Viktor Cherkesov Obituary, Death – Former head of the Federal Drug Control Service (FKSN) and a longtime friend of Russian President Vladimir Putin, Viktor Cherkesov, has away at the age of 72. On November 9, Aleksandr Khinshtein, a lawmaker, posted on Telegram that Cherkesov had passed away. The cause of death was not mentioned by him. Cherkesov was a KGB officer in Putin’s native St. Petersburg during the Soviet era and later served as the director of the city’s Federal Security Service (FSB). Cherkesov worked in Putin’s presidential campaign organization in 2000 after becoming the FSB’s deputy director in 1998 after Putin was appointed to that position.

Cherkesov was chosen by Putin to serve as his representative in Russia’s Northwestern Federal District after he won the presidential election. Cherkesov was then a Security Council member as well. Cherkesov was appointed director of the FKSN in 2003. Putin directed the Cherkesov-led agency to look into the “Three Whales” corruption scandal, which involved high-ranking FSB officials and was thought to be connected to money laundering through a bank in the United States, in 2006. The case involved major furniture smuggling. Aleksandr Zherikhov, the head of the Customs Service, and Prosecutor-General Vladimir Ustinov both resigned in response to the investigation, which also resulted in the dismissal and detention of several top figures from the FSB, Interior Ministry, Customs Service, presidential administration, and other institutions.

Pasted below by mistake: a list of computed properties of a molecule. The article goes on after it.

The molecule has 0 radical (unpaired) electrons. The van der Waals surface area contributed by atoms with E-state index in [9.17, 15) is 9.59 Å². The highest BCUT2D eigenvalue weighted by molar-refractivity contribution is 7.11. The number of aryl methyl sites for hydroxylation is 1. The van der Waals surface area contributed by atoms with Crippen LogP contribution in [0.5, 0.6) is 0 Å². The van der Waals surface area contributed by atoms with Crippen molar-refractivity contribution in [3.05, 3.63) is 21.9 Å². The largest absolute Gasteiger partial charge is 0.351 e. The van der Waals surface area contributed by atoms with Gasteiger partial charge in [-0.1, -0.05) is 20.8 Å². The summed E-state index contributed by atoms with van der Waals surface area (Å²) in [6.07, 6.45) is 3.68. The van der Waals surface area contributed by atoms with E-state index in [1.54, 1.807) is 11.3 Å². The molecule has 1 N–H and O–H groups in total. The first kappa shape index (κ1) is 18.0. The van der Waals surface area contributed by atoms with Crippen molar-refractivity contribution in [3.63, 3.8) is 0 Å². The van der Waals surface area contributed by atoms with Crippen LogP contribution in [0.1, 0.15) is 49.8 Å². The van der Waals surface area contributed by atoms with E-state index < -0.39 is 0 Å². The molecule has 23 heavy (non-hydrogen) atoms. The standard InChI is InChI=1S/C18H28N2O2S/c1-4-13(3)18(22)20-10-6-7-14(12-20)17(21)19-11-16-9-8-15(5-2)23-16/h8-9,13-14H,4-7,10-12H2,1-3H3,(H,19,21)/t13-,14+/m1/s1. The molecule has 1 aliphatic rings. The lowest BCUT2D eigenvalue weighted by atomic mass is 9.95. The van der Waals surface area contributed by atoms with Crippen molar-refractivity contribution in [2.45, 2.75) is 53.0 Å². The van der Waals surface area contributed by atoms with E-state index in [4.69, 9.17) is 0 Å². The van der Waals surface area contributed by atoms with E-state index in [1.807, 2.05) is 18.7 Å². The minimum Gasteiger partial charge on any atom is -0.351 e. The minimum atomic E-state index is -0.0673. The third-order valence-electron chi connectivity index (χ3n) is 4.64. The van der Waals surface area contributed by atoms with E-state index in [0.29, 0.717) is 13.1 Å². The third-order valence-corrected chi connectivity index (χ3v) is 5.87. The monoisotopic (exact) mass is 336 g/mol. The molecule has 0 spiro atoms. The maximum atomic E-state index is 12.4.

Putin publicly reprimanded Cherkesov for making some investigation-related material public, claiming there was “no need to make such information public,” which revealed what appeared to be a confrontation between senior FSB personnel. Cherkesov was demoted from his position as director of the FKSN in 2008 and appointed Director of the Federal Agency for Military Supplies. Cherkesov was let go from his position in 2010 and later was elected as a politician for the Communist Party. Despite his criticism of the Interior Ministry’s 2011–12 changes, he largely backed Putin’s administration and its policies.